Alpha- antitrypsin deficiency is a rare genetic disorder that is passed on in families and primarily affects the lungs and liver. Rarely, the skin may be affected as well. When this condition affects the lungs, it causes emphysema, a form of chronic obstructive pulmonary disease.
- Alpha-1-antitrypsin (AAT) is a protein produced by the liver that protects the lungs from inflammation and damage caused by inhaling irritants such as tobacco or wildfire smoke.
- It is estimated that there are between 80,000 to 100,000 people living with AAT deficiency in the United States, putting them at greater risk for developing COPD.
- Alpha-1 lung disease is commonly called ‘genetic COPD’
- Emphysema caused by AAT deficiency often presents at a younger age
- There is no cure, but treatment can help people with AAT deficiency manage their symptoms and live a better life.
How AAT Deficiency Affects Your Body
Alpha-1 antitrypsin (AAT) deficiency puts you at greater risk for lung, liver or skin disease. AAT is normally produced in the liver and travels through the blood to protect the lungs and liver from inflammation. AAT deficiency is genetic. Affected individuals inherit a copy of the abnormal gene from each parent. Generally if you have at least one normal copy of the gene, your AAT levels will be adequate. There are different types of genetic mutations that can determine the severity of this disease. The lower the level of circulating AAT protein, the greater the risk of disease.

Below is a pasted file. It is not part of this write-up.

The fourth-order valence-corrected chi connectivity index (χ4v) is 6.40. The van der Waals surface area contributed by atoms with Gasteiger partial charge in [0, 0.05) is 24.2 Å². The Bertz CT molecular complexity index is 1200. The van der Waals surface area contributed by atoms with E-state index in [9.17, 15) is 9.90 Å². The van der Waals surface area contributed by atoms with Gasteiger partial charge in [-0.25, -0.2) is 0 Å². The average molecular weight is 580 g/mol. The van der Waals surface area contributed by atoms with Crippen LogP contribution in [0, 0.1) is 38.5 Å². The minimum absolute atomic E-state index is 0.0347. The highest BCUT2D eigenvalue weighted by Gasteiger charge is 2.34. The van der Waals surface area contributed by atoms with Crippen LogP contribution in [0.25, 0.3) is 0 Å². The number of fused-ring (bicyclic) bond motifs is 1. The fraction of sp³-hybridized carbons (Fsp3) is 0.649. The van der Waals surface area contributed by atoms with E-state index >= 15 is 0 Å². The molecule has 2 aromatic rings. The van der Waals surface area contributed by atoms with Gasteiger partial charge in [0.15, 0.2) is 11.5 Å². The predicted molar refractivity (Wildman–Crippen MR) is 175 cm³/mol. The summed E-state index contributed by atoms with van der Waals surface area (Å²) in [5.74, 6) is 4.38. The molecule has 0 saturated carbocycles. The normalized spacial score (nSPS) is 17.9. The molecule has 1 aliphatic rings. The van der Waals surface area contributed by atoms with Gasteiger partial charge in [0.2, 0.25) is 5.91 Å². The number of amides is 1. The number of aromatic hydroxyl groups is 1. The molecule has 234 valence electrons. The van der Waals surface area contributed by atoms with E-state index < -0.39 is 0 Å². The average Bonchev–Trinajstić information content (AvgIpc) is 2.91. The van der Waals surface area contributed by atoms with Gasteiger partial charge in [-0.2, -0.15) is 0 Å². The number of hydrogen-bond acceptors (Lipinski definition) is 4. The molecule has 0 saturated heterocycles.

If you have AAT deficiency and you are exposed to irritants such as smoke, air pollution or dust, your lungs can become more easily damaged. This damage can make it harder to breathe and puts you at greater risk of emphysema, a type of chronic obstructive lung disease (COPD). Not everyone with AAT deficiency develops emphysema, but anyone who has a family member who has AAT deficiency or was diagnosed with COPD in their 40s or 50s should be tested for alpha-1 lung disease. Even if you have one functioning copy of the AAT gene, exposure to lung pollutants like smoke will cause loss of lung function at a greater rate than in persons without the gene mutation.
AAT deficiency is more likely to affect your liver than your lungs. Untreated, it can result in poor liver function and increase your risk of cirrhosis and liver cancer. In some people, AAT deficiency may cause frequent red, painful nodules on the skin.
Who is at Risk?
AAT deficiency is a genetic (inherited) condition, which means it runs in families. Everyone inherits two AAT genes, one from each parent. If each of your parents pass on a mutated AAT gene, you have AAT deficiency.
However, if you only receive one mutated AAT gene you become a carrier for AAT deficiency, with a 25% chance of any child you have developing AAT deficiency if your partner is also a carrier.
AAT deficiency is more common in white people of Northern-European backgrounds, but anyone of any race or ethnicity can inherit it.
People with AAT deficiency are at an increased risk of developing lung disease early in life if they:
- smoke or use tobacco products
- are exposed to secondhand smoke
- work or live in a dusty environment
- have a family history of emphysema
- have a personal history of asthma
- or a history of repeated lung infections.
Reviewed and approved by the American Lung Association Scientific and Medical Editorial Review Panel.
Page last updated: October 2, 2023